Sunday, August 15, 2010
okay, a few Lovebird pictures and then A RANT >:3
Last warning: RANT BELOW
I always make it a habit to say, "whatever diet suits both you and your ferret is the best one," (as long as it, you know, isn't grossly inappropriate - dog food, vegan diet, poor quality, that kinda stuff.) But it still just amuses me whenever I see people warning potential ferrents away from BARF diets. Now, I didn't always feed raw, but I was never *alarmed* when I heard about those that did. I always realized diets that mimicked nature were always best for *any* animal. Which is why I don't even feed pelleted foods to my rabbit - just hays/grasses and veggies/fruits, and he's what ... ten, now?
Anywho, I came across a certain website the other day. And it said,
Note: Please be aware that a raw meat diet could introduce your ferret to internal parasites or disease. If you do want to feed your ferret raw meat, please check with your veterinarian for advice. It is very difficult to feed your ferret a balanced "all natural" diet. I would recommend feeding your ferret a balanced ferret food in addition to the real meat.
Also, never give your ferret small bones to chew on (especially chicken or turkey bones). These bones could splinter and get lodged in your ferret's digestive system (requiring surgery). Your ferret can eat the soft cartilage at the end of large bones or the bone marrow . Ferrets can chew on larger bones that have been softened by boiling.
Which is just all kinds of wrong, sadly, except the last about the vet - and an owner STILL has to make sure that the vet isn't biased, because a lot are. You see those bags of kibble in the office, even the Wysong? Those are the things vets may push on you, instead of listening to anything else. Even an otherwise awesome vet might not have the knowledge of "alternative diets." But, you know, if your fert has a preexisting condition, extra care has to be taken with any dietary switch.
Besides that, good quality, properly handled raw meat isn't more dangerous. In fact, it's a lot safer. Why? Because kibble is so dry that it actually sits in a ferret belly for a longer period of time than raw meat, waiting for the acids and enzymes to build up enough to break the food down. If there's bacteria in that kibble (and we know there's the odd rancid batch, or moldy or whatever), it sets the ferret up for illness. Meat and rmbs and carcasses are eaten, processed and then crapped out usually within three hours.
And the bones? Really? For size and weight, small bones like chickens and game hens are the most biologically correct. There's the same danger to choking and lodging with kibble (I actually had to take Yew in, once, because I thought he was sick. Here, kibble was scraping his throat bloody, so *waves*). You *can* give big bones for stimulation and getting at the cartilage, but smaller bones are fine, too, WITHOUT THE BOILING.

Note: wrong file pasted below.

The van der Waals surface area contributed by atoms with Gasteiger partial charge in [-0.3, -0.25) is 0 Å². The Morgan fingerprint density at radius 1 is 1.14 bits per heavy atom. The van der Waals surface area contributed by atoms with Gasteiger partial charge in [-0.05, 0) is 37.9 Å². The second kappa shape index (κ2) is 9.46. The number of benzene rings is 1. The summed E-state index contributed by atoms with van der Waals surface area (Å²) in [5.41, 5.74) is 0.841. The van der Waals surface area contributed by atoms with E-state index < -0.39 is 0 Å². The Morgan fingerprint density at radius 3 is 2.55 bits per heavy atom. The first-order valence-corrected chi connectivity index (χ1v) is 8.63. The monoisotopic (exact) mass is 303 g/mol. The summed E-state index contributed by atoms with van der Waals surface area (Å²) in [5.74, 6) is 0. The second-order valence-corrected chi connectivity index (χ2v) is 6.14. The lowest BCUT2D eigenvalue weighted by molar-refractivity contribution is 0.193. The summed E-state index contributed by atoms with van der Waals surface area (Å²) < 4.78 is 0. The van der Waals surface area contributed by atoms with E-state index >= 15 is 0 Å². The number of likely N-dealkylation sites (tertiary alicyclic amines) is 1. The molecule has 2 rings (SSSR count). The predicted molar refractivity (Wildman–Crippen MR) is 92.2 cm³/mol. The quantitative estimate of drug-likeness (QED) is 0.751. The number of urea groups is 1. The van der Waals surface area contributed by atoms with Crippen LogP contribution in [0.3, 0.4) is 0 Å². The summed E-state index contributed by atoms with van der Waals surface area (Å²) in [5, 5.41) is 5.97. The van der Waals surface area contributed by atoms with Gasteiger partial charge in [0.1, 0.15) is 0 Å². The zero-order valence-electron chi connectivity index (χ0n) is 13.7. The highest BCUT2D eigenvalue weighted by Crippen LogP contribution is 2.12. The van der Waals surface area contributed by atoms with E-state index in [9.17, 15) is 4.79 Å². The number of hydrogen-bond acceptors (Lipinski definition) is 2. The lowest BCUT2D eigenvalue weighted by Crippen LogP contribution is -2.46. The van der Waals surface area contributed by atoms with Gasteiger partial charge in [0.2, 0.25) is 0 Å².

And as for the difficulty in "balancing" meals ... not really, no. True, with whole prey, as long as you vary prey sizes and sources it's complete there and then. With raw diets, as long as you realize balance will be achieved over time, you're good to go. All you need is three protein sources, organ and heart (usually chicken liver and chicken heart, but you can do what I do and go online to get fancy-schmancy).
Maybe it's me, but if you say, okay, turkey, chicken and gamehens are my 3 protein sources, it's not that hard to get your hands on/do, is it?
And how is a kibble any more balanced? Even the best has preservatives and carbs, and usually sugars and all that great stuff to get a ferret to eat it. Is that balanced? Or is it just convenient? Because sometimes I think those two get interchanged when they're really completely seperate ideas.
Last, but not least, is the mental stimulation. Like more eloquent ferrents have said before me, each raw meal is like a fert-y puzzle. The ferrets have to figure out how to eat it - which teeth to use the most, how to turn the head, if they should bite/chew/shear. Then they're confronted with all the different textures and tastes and smells. All these things give the body all the time and signals it needs to ready the digestive system to produce the right acids and enzymes to break the food down and USE it.
Kibble is not only the same texture and taste and shape all the time, but the ferrets eat it so quickly that their bodies can't even *begin* to create the necessary enzymes to digest most of it *while* they're eating. So, like I said earlier, the kibble sits in the belly until there's enough enzymes and acids to break down what it can, before the carbs are flushed out of the body. And that IS an important difference, gastrically-speaking.
Physically speaking, there's an appreciable difference between a raw/natural fed ferret's jaw and chest muscles compared to kibble fed. They develop muscles that never even get exercised with kibble, and that leads us to -
- the behavioral aspect: rmbs give ferrets a beneficial outlet for behaviors that are usually expressed in negative ways. They can handle wrestling without getting carried away, they obsess less (aimless or repetitive digging at floors, cages, biting bars, that sort of thing) because at least one instinct is being met satisfactorily. There is a difference in that - their play appears more enjoyable and less *completely* frenetic.
So, yeah. I try not to, but I CAN rant with the best of them, especially when I come across something ... so unresearched and willfully ignorant.
But I feel better, after saying my piece, so this is me. Getting off my soapbox. \o/